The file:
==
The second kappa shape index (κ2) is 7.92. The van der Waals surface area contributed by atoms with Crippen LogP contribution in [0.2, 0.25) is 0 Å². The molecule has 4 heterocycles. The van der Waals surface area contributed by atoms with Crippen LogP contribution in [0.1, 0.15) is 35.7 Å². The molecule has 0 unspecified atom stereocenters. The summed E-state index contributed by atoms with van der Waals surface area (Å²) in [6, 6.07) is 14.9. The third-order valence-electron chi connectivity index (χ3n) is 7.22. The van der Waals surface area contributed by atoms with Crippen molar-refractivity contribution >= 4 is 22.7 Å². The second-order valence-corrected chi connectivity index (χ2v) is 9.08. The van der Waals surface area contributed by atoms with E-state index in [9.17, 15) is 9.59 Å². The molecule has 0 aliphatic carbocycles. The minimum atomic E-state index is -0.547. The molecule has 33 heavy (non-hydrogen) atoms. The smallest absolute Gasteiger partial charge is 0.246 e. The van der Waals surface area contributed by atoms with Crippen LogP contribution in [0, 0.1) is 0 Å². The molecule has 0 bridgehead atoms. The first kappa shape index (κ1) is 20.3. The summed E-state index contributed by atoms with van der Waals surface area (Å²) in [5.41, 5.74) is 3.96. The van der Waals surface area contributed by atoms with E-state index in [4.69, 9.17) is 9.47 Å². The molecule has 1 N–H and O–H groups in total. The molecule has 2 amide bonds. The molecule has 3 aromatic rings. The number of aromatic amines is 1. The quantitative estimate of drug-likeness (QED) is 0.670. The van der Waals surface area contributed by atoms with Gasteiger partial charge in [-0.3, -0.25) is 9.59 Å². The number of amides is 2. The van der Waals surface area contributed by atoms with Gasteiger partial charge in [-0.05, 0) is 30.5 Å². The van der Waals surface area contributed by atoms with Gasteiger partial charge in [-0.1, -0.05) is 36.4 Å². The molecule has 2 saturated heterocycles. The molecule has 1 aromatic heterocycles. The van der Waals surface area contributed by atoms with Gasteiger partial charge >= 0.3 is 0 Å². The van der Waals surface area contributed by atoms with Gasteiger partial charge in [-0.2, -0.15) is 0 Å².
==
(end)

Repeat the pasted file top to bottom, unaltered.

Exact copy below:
The second kappa shape index (κ2) is 7.92. The van der Waals surface area contributed by atoms with Crippen LogP contribution in [0.2, 0.25) is 0 Å². The molecule has 4 heterocycles. The van der Waals surface area contributed by atoms with Crippen LogP contribution in [0.1, 0.15) is 35.7 Å². The molecule has 0 unspecified atom stereocenters. The summed E-state index contributed by atoms with van der Waals surface area (Å²) in [6, 6.07) is 14.9. The third-order valence-electron chi connectivity index (χ3n) is 7.22. The van der Waals surface area contributed by atoms with Crippen molar-refractivity contribution >= 4 is 22.7 Å². The second-order valence-corrected chi connectivity index (χ2v) is 9.08. The van der Waals surface area contributed by atoms with E-state index in [9.17, 15) is 9.59 Å². The molecule has 0 aliphatic carbocycles. The minimum atomic E-state index is -0.547. The molecule has 33 heavy (non-hydrogen) atoms. The smallest absolute Gasteiger partial charge is 0.246 e. The van der Waals surface area contributed by atoms with Crippen LogP contribution in [0, 0.1) is 0 Å². The molecule has 0 bridgehead atoms. The first kappa shape index (κ1) is 20.3. The summed E-state index contributed by atoms with van der Waals surface area (Å²) in [5.41, 5.74) is 3.96. The van der Waals surface area contributed by atoms with E-state index in [4.69, 9.17) is 9.47 Å². The molecule has 1 N–H and O–H groups in total. The molecule has 2 amide bonds. The molecule has 3 aromatic rings. The number of aromatic amines is 1. The quantitative estimate of drug-likeness (QED) is 0.670. The van der Waals surface area contributed by atoms with Gasteiger partial charge in [-0.3, -0.25) is 9.59 Å². The number of amides is 2. The van der Waals surface area contributed by atoms with Gasteiger partial charge in [-0.05, 0) is 30.5 Å². The van der Waals surface area contributed by atoms with Gasteiger partial charge in [-0.1, -0.05) is 36.4 Å². The molecule has 2 saturated heterocycles. The molecule has 1 aromatic heterocycles. The van der Waals surface area contributed by atoms with Gasteiger partial charge >= 0.3 is 0 Å². The van der Waals surface area contributed by atoms with Gasteiger partial charge in [-0.2, -0.15) is 0 Å².